At the opening of The Color Midnight Made, Andrew Winer's moving and funny first novel, 10-year-old Conrad Clay is diagnosed as colorblind by his school doctor. The news distresses our young hero, yet in one sense it is his greatest asset. As one of the few white students at Jack London Primary School in a hardscrabble corner of Alameda, California, Conrad has no trouble blending in with his African-American peers, such as his best friend, Loop.
"Loop said I musta been black in a past life," Conrad says, "so it was cool I was hangin' wid the bruthas in this one, since I had prior experience and did not be coming at it on the honky-ass tip."
But Conrad faces difficulties that go far beyond imperfect vision. His father loses his shipbuilding job at the Alameda Naval Base, his parents' marriage is crumbling, his beloved grandmother is dying, and his family is facing eviction from their home. Even Loop, drawn to an older boy, seems to be turning against him.
Thus everyday life becomes a tremendous challenge for Conrad, and his attempts to negotiate his troubled world are depicted in scenes by turns hysterical and heart-rending. Luckily, when things look darkest and loneliest, a few allies emerge. B.L.T., an ostracized overweight classmate, turns out to be an inspiration in skateboarding, Conrad's favorite pastime. And Conrad is bolstered by the gritty wisdom of Loop's brother Midnight, a blind oracular figure who makes up for his inability to see by internally supplying color for everything, from people and trees to his own emotions.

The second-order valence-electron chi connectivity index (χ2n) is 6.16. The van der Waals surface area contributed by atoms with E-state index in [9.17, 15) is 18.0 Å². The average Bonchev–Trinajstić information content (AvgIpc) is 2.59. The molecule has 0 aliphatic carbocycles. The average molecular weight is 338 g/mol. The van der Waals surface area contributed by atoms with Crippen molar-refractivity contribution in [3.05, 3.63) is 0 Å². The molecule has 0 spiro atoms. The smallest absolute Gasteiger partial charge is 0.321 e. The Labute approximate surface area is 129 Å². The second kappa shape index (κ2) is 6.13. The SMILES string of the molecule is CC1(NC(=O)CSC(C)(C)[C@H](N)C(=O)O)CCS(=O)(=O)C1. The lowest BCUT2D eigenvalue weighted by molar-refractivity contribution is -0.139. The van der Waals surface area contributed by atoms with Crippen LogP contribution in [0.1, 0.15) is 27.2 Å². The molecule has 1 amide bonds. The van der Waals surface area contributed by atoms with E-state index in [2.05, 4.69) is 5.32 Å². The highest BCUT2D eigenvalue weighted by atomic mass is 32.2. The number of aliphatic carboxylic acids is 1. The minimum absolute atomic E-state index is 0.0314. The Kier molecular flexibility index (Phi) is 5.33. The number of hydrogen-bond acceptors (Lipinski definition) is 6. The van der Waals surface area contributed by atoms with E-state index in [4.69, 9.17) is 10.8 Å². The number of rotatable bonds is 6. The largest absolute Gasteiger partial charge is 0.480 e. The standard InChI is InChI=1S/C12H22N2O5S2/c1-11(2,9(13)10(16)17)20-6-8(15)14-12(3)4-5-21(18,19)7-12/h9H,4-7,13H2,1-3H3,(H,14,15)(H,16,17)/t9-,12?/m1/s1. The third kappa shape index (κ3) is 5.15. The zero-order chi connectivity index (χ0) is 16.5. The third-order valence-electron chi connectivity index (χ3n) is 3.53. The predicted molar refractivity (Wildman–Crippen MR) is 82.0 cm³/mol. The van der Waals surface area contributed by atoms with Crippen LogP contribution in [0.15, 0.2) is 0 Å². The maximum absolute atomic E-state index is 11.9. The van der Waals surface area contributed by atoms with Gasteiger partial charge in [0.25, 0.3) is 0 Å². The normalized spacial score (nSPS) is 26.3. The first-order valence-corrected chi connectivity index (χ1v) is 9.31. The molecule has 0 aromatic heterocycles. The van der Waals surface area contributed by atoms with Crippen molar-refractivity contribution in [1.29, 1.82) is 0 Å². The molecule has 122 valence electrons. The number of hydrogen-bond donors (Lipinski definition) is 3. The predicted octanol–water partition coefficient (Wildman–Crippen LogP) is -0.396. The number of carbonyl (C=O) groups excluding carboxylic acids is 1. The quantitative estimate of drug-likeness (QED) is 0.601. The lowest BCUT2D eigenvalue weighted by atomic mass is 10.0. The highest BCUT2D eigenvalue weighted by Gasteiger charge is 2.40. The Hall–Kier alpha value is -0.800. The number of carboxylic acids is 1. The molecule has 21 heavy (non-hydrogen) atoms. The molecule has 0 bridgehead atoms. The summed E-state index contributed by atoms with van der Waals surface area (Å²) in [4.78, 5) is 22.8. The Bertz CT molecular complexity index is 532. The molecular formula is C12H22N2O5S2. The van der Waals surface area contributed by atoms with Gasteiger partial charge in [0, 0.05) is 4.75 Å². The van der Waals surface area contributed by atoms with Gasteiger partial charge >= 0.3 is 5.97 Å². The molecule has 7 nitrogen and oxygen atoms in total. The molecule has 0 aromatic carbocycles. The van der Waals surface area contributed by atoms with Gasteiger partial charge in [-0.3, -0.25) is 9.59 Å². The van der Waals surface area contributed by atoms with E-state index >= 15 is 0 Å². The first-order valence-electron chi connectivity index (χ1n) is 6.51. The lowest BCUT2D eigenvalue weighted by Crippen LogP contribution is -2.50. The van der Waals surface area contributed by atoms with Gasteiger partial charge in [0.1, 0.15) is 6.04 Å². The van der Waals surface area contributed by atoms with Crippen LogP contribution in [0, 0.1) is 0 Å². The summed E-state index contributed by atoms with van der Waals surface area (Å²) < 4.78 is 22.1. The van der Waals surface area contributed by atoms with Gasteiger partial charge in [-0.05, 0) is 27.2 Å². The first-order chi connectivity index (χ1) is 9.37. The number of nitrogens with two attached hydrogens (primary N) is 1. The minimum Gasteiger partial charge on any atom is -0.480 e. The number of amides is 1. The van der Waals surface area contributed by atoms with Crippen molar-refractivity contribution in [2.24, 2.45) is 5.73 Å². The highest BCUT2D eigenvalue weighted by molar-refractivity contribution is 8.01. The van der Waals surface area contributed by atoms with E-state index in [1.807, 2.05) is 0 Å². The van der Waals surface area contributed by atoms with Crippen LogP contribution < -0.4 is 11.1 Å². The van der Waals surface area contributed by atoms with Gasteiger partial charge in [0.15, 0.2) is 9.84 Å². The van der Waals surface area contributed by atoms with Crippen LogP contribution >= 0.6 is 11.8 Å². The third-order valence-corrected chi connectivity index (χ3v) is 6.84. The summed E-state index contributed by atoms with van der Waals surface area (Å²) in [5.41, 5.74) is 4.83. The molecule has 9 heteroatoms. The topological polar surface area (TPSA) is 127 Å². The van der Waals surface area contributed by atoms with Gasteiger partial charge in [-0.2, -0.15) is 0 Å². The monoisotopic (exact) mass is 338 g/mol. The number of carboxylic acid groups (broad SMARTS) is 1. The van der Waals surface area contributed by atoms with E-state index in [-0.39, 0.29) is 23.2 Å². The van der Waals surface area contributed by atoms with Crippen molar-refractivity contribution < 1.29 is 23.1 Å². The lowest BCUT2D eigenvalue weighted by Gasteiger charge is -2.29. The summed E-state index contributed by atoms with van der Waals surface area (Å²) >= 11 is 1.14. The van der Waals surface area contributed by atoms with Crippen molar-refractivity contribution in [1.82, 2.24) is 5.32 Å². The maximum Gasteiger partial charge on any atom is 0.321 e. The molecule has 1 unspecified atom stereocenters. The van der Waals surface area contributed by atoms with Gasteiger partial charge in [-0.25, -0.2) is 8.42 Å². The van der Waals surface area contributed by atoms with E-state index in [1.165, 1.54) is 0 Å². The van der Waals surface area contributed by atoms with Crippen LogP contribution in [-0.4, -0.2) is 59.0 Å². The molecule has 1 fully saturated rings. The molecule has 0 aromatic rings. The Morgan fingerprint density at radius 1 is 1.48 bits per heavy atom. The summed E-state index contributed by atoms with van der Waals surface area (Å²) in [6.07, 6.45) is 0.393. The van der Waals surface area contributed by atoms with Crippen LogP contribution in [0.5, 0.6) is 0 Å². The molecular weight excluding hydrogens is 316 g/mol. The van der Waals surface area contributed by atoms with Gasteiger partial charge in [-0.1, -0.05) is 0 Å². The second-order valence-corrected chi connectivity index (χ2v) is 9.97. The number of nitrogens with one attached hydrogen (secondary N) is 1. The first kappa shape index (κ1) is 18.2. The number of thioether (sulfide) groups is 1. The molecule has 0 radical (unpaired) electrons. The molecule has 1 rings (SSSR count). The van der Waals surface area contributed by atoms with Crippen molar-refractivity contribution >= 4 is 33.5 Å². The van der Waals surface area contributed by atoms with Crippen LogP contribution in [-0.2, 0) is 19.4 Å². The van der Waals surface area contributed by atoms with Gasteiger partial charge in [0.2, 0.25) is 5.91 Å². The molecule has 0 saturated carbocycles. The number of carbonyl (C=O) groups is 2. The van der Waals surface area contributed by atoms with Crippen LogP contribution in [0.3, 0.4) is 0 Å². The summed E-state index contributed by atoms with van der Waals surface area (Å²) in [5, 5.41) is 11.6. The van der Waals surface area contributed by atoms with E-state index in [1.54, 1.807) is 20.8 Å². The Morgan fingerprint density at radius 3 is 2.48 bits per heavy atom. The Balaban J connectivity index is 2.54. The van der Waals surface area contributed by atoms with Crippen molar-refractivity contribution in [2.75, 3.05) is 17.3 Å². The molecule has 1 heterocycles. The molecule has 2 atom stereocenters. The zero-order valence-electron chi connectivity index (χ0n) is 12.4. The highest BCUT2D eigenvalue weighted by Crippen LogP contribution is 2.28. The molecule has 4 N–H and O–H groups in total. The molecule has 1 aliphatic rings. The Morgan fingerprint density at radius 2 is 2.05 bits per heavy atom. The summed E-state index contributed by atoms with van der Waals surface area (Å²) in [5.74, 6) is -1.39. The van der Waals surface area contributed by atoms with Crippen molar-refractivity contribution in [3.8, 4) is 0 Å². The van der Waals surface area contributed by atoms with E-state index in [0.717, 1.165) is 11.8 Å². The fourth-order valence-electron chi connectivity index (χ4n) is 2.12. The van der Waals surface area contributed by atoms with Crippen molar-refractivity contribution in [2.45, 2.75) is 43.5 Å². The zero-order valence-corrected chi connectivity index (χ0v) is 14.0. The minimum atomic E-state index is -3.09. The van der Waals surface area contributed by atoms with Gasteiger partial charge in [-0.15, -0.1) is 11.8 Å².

Winer's ear for slang is pitch perfect, and his warm comic way with dialogue is a delight. Here is Bobby, the boyfriend of Loop's mother, chastising a friend for being too romantically aggressive with a woman: "You got to slow your roll, bro . . . you got no shame to your game." Conrad's use of street diction in sharing his thoughts and emotions is striking, but Winer never gets carried away with his own poeticism. The narrative remains tight throughout, with nary a wasted word.
Race relations, the destructive effects of working class job flight on family structure, and the persistence of certain communities even in the worst of circumstances are some of the serious themes this novel takes on. But most importantly, it is impossible not to be drawn into Conrad's plight, and readers will root for him to somehow find a way to emerge intact from his brutal environment. Conrad's circumstances may break a few hearts, but his resilience, charm and brio will undoubtedly win them over in the end.
Mark Tarallo, a journalist based in Washington, D.C., is at work on his first novel.